A group of French runners have won their battle to be reimbursed for the cost of trips to the 2012 New York marathon, which was cancelled because of Hurricane Sandy.
A court in Mende in central France has upheld reimbursement claims made by 30 plaintiffs in nine separate cases, rejecting their travel agents' argument that they could not be held liable for the cancellation on the grounds of "force majeure", court documents show.
The successful plaintiffs' lawyer, Dimitri Pincent, is representing a total of 1,300 amateur athletes and associates who had planned to travel to New York for the race, which was cancelled 48 hours before it was due to take place, and four days after Sandy crashed into the eastern seaboard of the United States.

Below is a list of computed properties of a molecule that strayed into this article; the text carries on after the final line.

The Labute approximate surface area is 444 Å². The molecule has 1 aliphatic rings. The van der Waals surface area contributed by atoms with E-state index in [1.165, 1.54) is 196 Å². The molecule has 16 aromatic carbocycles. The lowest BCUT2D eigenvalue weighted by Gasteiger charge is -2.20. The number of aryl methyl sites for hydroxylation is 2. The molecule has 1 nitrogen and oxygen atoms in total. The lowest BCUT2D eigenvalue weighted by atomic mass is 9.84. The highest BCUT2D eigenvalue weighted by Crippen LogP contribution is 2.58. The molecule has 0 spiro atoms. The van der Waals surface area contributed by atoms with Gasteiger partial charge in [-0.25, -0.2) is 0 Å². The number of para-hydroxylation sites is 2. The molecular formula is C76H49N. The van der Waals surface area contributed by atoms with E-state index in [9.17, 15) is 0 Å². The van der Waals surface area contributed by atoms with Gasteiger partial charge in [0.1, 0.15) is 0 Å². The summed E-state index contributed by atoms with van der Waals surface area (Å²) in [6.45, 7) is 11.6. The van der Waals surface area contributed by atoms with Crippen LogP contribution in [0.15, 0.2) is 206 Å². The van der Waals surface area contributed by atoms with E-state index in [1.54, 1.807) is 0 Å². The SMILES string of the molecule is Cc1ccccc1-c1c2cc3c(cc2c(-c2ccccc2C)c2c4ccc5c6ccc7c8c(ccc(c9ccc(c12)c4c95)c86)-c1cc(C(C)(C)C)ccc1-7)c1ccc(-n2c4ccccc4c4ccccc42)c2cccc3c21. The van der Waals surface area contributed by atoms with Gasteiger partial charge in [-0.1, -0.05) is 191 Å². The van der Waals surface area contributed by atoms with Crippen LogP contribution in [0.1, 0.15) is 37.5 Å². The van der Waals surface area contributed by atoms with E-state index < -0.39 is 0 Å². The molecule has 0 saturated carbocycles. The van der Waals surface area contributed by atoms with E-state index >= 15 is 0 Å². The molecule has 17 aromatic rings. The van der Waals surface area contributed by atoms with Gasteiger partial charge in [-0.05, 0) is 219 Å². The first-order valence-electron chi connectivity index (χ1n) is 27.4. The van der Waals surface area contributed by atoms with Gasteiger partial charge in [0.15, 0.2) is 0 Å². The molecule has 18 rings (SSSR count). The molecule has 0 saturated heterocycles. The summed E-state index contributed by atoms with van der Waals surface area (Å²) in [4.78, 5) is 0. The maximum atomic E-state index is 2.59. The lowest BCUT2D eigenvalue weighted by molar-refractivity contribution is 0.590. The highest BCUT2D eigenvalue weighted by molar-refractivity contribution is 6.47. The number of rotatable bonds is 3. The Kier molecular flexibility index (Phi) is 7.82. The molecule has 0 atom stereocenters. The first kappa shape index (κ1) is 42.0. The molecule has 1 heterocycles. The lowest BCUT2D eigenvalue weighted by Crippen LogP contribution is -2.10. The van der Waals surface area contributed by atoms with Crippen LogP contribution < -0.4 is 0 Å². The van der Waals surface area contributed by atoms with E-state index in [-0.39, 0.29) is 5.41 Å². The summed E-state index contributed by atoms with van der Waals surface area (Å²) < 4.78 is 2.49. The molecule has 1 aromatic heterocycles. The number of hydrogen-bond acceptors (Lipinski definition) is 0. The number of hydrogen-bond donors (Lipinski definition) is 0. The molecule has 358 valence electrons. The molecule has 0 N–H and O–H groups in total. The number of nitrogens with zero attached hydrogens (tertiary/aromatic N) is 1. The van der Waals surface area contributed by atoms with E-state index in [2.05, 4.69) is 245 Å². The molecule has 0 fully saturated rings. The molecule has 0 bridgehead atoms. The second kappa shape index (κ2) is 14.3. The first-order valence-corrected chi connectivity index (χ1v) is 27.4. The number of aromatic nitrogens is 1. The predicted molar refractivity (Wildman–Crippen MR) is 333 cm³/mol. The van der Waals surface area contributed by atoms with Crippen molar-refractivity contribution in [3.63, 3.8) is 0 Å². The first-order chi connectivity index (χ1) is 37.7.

The plaintiffs whose cases have been decided will receive between 2,500 and 4,000 euros ($3,400 and $5,400) to cover money they paid for packages including flights, transfers, hotels and registration for the race.
Most of the runners had booked with one of two travel agents, Thomas Cook and France Marathon.
In the first ruling on the case, the court in Mende concluded that a possible cancellation due to adverse weather was a predictable event.
The judge rejected a parallel claim that the would-be visitors to New York should be subject to compensation for the inconvenience caused by the cancellation of their trips.